Downs Intellectual Freedom Award given to Marianna Tax Choldin
Marianna Tax Choldin is the recipient of the 2011 Robert B. Downs Intellectual Freedom Award given by the faculty of the Graduate School of Library and Information Science (GSLIS) at the University of Illinois at Urbana-Champaign. Choldin is being honored for her extensive contributions to intellectual freedom over the span of her professional career.
Choldin worked at the University of Illinois Library from 1969 to 2002 where she served as Slavic bibliographer, head of the Slavic and East European Library, director of the Russian and East European Center, and then as Mortenson Distinguished Professor and director of the Mortenson Center for International Library Programs. In her role as director, Choldin made teaching and learning about intellectual freedom a centerpiece of the Mortenson Center program. She introduced hundreds of international librarians to the ideas of intellectual freedom using examples from her experience and research in Russia.
Choldin was also active in the founding of the Committee on Freedom of Access to Information and Freedom of Expression (FAIFE) within the International Federation of Library Associations and Institutions (IFLA). She has also been active in the Association for Slavic, East European, and Eurasian Studies, an organization for which she served as president in 1995.
In 1979, Choldin earned her Ph.D. from the University of Chicago. Her dissertation, A Fence around the Empire: Russian Censorship of Western Ideas under the Tsars, was a study of censorship of foreign books in nineteenth-century Russia and was published by Duke University Press in 1985. She has delivered many invited lectures at important venues such as the Library of Congress, Center for Research Libraries, IFLA conferences, other professional conferences, and at various universities on Russian/Soviet censorship and book studies. From 1994-2000, she worked with the Open Society Institute-Budapest, which provided support for civil society in Russia and the former Soviet Union, including service as chair of the Board.
Following her time at the University of Illinois, Choldin set up and served as president of the Rudomino Library Council USA, which supported a strong civil society including access to information without censorship in Russia. In 2005, she organized events in Chicago and Moscow for Chicago Public Library’s One Book, One Chicago program. She continues to work with partners in Russia on intellectual freedom and tolerance projects.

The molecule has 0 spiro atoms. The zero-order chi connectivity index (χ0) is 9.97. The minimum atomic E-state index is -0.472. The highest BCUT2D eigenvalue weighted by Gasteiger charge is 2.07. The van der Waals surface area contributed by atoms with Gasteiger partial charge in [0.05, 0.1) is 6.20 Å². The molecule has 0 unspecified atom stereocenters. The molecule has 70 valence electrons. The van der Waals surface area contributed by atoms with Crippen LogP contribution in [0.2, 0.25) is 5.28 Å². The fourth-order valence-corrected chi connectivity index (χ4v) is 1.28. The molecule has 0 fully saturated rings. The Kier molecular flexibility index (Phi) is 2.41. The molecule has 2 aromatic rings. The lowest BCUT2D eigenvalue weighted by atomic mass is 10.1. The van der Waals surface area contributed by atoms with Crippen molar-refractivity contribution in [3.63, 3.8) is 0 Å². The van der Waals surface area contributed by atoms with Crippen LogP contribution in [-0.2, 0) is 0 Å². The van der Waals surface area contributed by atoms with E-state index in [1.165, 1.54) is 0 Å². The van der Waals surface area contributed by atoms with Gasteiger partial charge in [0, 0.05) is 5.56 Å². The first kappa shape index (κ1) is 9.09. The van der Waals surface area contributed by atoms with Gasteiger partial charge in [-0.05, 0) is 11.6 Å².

In 2002, the Government of Russia presented Choldin with the Pushkin Gold Medal for Contributions to Culture. She was recognized by the University of Illinois with the first Distinguished Faculty Award of International Achievement in 2001 and by the American Library Association in 2005 for significant contributions to international librarianship. In 2011, Choldin received a Public Service Award from the University of Chicago for working with librarians around the world to promote freedom of information.
A reception to honor Choldin will take place during the midwinter meeting of the American Library Association in Dallas, Texas, on Saturday, January 21, 2012, from 5:30–7:00 p.m. The reception will be held in the Griffin Room of the Magnolia Hotel, 1401 Commerce Street, Dallas. ABC-CLIO, a publisher of reference, contemporary thought, and professional development resources, provides an honorarium for the recipient and co-sponsors the reception.
The Robert B. Downs Intellectual Freedom Award is given annually to acknowledge individuals or groups who have furthered the cause of intellectual freedom, particularly as it affects libraries and information centers and the dissemination of ideas. Granted to those who have resisted censorship or efforts to abridge the freedom of individuals to read or view materials of their choice, the award may be in recognition of a particular action or long-term interest in, and dedication to, the cause of intellectual freedom. The award was established in 1969 by the GSLIS faculty to honor Robert Downs, a champion of intellectual freedom, on his twenty-fifth anniversary as director of the school.